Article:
April 30, 2012

Thucydides and Law

Darien Shanske, University of California Hastings College of the Law, has published Thucydides and Lawfulness, in Thucydides--A Violent Teacher? History and Its Representations (Georg Rechenauer & Vassiliki Pothou eds; 2011). Here is the abstract.
For the classical Athenians, legitimate law is public and yet usually arises from no person in particular, with the rule-proving exception being the laws that emerge from famous (and often mythical) lawgivers such as Solon. This notion of law that is public, yet indeterminately grounded, though commonly encountered in classical literature (e.g., in the Antigone), is hard to grasp. If the laws of Athens are public and controlled by the demos, both ideas that are central elements of Athenian democratic ideology, then how can it be sensible that the laws often, and often in particularly importance instances, are discussed as having an indistinct provenance? Such a paradoxical notion of law would seem to encourage lawlessness, though in fact what we know about Athens indicates the reverse. The Athenian historian Thucydides provides an exemplary demonstration of the nature of the Athenians’ paradoxical approach to the law. This is surprising. For one thing, Thucydides’ account, like that of other elite authors (like Plato or Aristophanes), seems to emphasize the lawlessness of Athens. Furthermore, at various points Thucydides’ narrative suggests that it is a simple thing to predict when laws will hold and when they will not; in particular, they will not hold in moments of extreme distress. It does not matter if they are ancient or unwritten or public. And yet a close reading of Thucydides demonstrates that lawfulness sometimes obtains even under the worst of circumstances, even and especially in Athens. It may have been surprising to Thucydides, as it seemed to have been to other Athenians and Greeks generally, but in a concrete way the Athenian polis was more resilient and more lawful than perhaps any other (and perhaps precisely because of the intensity of the Athenian attachment to its paradoxical notion of law). This point is easily missed, as there is a lack of an explicit explanation or theoretization of this phenomenon in Thucydides or elsewhere. Moreover, the nature of this insight is not such as to give much comfort or guidance to the would-be political reformer, but the strangeness of this approach only makes it more important.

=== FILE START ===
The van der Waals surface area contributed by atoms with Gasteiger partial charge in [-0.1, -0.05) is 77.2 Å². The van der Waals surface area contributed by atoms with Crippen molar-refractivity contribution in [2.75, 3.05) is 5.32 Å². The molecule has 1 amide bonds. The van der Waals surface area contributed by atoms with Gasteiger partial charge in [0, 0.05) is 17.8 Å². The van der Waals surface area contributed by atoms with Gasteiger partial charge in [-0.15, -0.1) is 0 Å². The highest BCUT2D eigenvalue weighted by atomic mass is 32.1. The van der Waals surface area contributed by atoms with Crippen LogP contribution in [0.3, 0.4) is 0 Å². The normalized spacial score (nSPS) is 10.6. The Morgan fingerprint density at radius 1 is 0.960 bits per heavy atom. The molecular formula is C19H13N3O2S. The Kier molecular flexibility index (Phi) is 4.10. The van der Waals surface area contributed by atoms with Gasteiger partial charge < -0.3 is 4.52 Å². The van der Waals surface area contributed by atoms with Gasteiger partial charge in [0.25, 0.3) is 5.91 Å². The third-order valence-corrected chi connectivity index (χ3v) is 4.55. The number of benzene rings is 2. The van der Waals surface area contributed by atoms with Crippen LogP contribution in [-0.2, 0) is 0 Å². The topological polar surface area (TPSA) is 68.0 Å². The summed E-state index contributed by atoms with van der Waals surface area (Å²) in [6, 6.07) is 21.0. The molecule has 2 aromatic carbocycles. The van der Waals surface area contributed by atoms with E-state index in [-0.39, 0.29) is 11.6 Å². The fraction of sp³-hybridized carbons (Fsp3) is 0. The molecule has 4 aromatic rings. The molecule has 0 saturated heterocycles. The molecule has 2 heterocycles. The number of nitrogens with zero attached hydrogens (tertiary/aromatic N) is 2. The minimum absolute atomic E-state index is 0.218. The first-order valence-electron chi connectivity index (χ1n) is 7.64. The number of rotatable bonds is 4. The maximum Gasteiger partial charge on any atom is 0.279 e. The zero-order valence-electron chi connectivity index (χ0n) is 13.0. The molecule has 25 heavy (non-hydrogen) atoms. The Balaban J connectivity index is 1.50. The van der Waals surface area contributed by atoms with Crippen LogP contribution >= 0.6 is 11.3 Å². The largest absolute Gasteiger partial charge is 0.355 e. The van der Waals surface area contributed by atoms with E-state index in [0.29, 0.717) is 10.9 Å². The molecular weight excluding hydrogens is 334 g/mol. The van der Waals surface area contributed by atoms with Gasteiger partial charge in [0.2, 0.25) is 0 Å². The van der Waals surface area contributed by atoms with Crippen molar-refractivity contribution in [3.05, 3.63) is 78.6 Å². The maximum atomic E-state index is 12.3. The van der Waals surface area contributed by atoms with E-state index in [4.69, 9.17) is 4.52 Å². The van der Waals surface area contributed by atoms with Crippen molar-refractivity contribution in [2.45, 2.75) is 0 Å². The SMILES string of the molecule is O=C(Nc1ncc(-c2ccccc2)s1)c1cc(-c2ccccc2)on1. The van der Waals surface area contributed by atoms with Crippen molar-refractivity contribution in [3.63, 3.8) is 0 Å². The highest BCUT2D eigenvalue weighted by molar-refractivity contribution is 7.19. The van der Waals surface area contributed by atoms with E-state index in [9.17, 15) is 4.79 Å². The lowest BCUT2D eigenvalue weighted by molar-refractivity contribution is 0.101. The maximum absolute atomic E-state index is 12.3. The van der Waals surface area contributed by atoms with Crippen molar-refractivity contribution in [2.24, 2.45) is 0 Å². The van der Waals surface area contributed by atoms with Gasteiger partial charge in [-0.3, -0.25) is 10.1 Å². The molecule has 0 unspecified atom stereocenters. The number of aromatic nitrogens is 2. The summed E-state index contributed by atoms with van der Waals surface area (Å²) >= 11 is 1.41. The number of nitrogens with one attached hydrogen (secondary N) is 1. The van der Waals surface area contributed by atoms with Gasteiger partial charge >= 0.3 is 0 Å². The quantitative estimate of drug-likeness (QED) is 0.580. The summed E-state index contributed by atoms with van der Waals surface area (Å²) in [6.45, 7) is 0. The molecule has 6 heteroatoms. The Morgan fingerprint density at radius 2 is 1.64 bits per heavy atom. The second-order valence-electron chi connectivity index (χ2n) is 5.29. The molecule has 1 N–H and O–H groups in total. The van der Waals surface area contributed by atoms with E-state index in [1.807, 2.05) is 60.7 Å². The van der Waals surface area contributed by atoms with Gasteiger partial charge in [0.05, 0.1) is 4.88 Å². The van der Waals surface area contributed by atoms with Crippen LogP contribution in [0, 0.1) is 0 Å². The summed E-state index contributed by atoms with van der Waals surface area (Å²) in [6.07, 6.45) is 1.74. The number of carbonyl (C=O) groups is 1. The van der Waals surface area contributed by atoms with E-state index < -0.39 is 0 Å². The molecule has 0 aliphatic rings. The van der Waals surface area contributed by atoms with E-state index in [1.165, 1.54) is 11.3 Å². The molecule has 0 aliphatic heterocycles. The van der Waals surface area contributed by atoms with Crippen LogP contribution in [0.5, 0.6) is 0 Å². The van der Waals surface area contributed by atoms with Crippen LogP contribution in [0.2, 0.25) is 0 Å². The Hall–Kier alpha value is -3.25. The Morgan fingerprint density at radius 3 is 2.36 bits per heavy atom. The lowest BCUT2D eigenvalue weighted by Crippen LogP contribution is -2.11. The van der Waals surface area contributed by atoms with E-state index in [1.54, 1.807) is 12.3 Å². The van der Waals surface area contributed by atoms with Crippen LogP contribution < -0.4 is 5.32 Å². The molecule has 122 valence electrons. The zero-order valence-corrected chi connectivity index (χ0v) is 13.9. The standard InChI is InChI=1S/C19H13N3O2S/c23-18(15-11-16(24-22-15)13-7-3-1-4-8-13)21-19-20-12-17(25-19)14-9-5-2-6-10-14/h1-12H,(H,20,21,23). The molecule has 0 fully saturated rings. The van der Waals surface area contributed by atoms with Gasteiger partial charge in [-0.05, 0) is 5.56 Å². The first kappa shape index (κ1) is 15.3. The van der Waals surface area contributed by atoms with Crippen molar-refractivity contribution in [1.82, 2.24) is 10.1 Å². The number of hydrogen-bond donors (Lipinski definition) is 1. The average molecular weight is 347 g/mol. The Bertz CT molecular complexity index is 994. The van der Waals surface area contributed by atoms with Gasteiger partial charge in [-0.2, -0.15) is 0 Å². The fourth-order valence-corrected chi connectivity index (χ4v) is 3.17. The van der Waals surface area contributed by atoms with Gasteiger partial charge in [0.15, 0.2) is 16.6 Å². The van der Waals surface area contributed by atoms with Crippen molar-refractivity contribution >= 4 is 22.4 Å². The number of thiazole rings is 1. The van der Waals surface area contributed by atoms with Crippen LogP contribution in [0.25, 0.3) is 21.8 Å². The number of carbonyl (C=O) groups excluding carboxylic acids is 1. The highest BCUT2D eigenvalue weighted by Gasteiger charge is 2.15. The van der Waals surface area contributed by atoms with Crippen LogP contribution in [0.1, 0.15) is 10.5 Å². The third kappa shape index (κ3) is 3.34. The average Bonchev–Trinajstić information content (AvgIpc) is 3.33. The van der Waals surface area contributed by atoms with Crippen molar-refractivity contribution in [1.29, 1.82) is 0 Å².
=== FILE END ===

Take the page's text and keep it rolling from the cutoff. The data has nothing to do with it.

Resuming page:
Download the essay from SSRN at the link. 

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